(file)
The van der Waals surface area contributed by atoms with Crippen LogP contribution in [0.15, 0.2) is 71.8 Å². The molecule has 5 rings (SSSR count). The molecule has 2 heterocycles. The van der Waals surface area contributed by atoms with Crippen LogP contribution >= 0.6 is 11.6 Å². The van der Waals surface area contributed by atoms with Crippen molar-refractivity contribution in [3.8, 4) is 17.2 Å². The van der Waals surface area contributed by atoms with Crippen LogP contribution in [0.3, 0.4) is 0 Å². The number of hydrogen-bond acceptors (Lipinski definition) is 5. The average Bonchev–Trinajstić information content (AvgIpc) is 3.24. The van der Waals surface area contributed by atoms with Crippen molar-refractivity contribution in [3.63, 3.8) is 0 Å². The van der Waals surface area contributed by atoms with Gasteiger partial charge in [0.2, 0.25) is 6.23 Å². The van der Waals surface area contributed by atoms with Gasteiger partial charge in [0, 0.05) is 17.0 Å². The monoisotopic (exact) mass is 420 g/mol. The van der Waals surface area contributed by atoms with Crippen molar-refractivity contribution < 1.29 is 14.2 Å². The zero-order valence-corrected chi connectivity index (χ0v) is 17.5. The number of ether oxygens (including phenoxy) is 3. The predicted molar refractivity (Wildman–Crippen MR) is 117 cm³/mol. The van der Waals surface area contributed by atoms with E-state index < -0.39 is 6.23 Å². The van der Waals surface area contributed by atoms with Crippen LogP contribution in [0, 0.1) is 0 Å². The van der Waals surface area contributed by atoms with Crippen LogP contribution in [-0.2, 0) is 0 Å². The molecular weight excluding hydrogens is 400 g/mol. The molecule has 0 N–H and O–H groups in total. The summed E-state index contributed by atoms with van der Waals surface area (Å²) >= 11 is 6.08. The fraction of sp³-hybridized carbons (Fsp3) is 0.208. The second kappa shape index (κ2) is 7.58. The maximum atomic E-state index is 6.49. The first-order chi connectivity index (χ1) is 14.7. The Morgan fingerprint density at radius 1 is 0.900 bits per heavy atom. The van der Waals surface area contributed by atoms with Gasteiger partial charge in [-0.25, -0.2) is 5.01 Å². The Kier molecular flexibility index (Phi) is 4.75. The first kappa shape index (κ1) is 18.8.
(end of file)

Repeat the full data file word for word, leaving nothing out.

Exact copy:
The van der Waals surface area contributed by atoms with Crippen LogP contribution in [0.15, 0.2) is 71.8 Å². The molecule has 5 rings (SSSR count). The molecule has 2 heterocycles. The van der Waals surface area contributed by atoms with Crippen LogP contribution >= 0.6 is 11.6 Å². The van der Waals surface area contributed by atoms with Crippen molar-refractivity contribution in [3.8, 4) is 17.2 Å². The van der Waals surface area contributed by atoms with Crippen LogP contribution in [0.3, 0.4) is 0 Å². The number of hydrogen-bond acceptors (Lipinski definition) is 5. The average Bonchev–Trinajstić information content (AvgIpc) is 3.24. The van der Waals surface area contributed by atoms with Crippen molar-refractivity contribution in [3.63, 3.8) is 0 Å². The van der Waals surface area contributed by atoms with Gasteiger partial charge in [0.2, 0.25) is 6.23 Å². The van der Waals surface area contributed by atoms with Gasteiger partial charge in [0, 0.05) is 17.0 Å². The monoisotopic (exact) mass is 420 g/mol. The van der Waals surface area contributed by atoms with Crippen molar-refractivity contribution < 1.29 is 14.2 Å². The zero-order valence-corrected chi connectivity index (χ0v) is 17.5. The number of ether oxygens (including phenoxy) is 3. The predicted molar refractivity (Wildman–Crippen MR) is 117 cm³/mol. The van der Waals surface area contributed by atoms with E-state index < -0.39 is 6.23 Å². The van der Waals surface area contributed by atoms with Crippen LogP contribution in [0, 0.1) is 0 Å². The van der Waals surface area contributed by atoms with Crippen LogP contribution in [-0.2, 0) is 0 Å². The molecular weight excluding hydrogens is 400 g/mol. The molecule has 0 N–H and O–H groups in total. The summed E-state index contributed by atoms with van der Waals surface area (Å²) >= 11 is 6.08. The fraction of sp³-hybridized carbons (Fsp3) is 0.208. The second kappa shape index (κ2) is 7.58. The maximum atomic E-state index is 6.49. The first-order chi connectivity index (χ1) is 14.7. The Morgan fingerprint density at radius 1 is 0.900 bits per heavy atom. The van der Waals surface area contributed by atoms with Gasteiger partial charge in [-0.25, -0.2) is 5.01 Å². The Kier molecular flexibility index (Phi) is 4.75. The first kappa shape index (κ1) is 18.8.